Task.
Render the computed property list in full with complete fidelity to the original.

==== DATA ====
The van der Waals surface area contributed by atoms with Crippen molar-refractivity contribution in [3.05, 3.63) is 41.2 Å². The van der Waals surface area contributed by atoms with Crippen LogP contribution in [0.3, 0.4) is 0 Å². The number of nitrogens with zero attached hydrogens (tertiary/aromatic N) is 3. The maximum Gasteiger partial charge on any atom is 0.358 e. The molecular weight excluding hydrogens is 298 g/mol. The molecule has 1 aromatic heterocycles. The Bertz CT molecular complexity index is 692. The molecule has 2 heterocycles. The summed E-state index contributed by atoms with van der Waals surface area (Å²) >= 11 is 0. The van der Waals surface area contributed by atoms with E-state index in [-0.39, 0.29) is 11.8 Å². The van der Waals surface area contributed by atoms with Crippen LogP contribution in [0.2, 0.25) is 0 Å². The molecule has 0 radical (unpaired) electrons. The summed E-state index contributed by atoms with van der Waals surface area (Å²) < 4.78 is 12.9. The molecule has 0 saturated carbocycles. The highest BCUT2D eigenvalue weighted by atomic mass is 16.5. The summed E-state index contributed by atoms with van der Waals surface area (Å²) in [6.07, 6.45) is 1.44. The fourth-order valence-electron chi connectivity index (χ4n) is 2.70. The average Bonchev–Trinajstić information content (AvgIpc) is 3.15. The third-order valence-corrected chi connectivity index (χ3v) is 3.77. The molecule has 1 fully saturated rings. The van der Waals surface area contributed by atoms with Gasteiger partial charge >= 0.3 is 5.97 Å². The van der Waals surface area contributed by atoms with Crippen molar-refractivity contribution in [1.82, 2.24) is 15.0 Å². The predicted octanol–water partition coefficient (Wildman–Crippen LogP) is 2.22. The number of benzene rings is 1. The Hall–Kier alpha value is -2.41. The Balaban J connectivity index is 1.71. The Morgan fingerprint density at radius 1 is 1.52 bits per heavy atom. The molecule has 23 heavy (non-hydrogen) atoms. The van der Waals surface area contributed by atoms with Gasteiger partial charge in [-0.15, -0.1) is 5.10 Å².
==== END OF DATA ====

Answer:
The van der Waals surface area contributed by atoms with Crippen molar-refractivity contribution in [3.05, 3.63) is 41.2 Å². The van der Waals surface area contributed by atoms with Crippen LogP contribution in [0.3, 0.4) is 0 Å². The number of nitrogens with zero attached hydrogens (tertiary/aromatic N) is 3. The maximum Gasteiger partial charge on any atom is 0.358 e. The molecular weight excluding hydrogens is 298 g/mol. The molecule has 1 aromatic heterocycles. The Bertz CT molecular complexity index is 692. The molecule has 2 heterocycles. The summed E-state index contributed by atoms with van der Waals surface area (Å²) >= 11 is 0. The van der Waals surface area contributed by atoms with E-state index in [-0.39, 0.29) is 11.8 Å². The van der Waals surface area contributed by atoms with Crippen LogP contribution in [0.2, 0.25) is 0 Å². The molecule has 0 radical (unpaired) electrons. The summed E-state index contributed by atoms with van der Waals surface area (Å²) < 4.78 is 12.9. The molecule has 0 saturated carbocycles. The highest BCUT2D eigenvalue weighted by atomic mass is 16.5. The summed E-state index contributed by atoms with van der Waals surface area (Å²) in [6.07, 6.45) is 1.44. The fourth-order valence-electron chi connectivity index (χ4n) is 2.70. The average Bonchev–Trinajstić information content (AvgIpc) is 3.15. The third-order valence-corrected chi connectivity index (χ3v) is 3.77. The molecule has 1 fully saturated rings. The van der Waals surface area contributed by atoms with Gasteiger partial charge >= 0.3 is 5.97 Å². The van der Waals surface area contributed by atoms with Crippen molar-refractivity contribution in [1.82, 2.24) is 15.0 Å². The predicted octanol–water partition coefficient (Wildman–Crippen LogP) is 2.22. The number of benzene rings is 1. The Hall–Kier alpha value is -2.41. The Balaban J connectivity index is 1.71. The Morgan fingerprint density at radius 1 is 1.52 bits per heavy atom. The molecule has 23 heavy (non-hydrogen) atoms. The van der Waals surface area contributed by atoms with Gasteiger partial charge in [-0.15, -0.1) is 5.10 Å².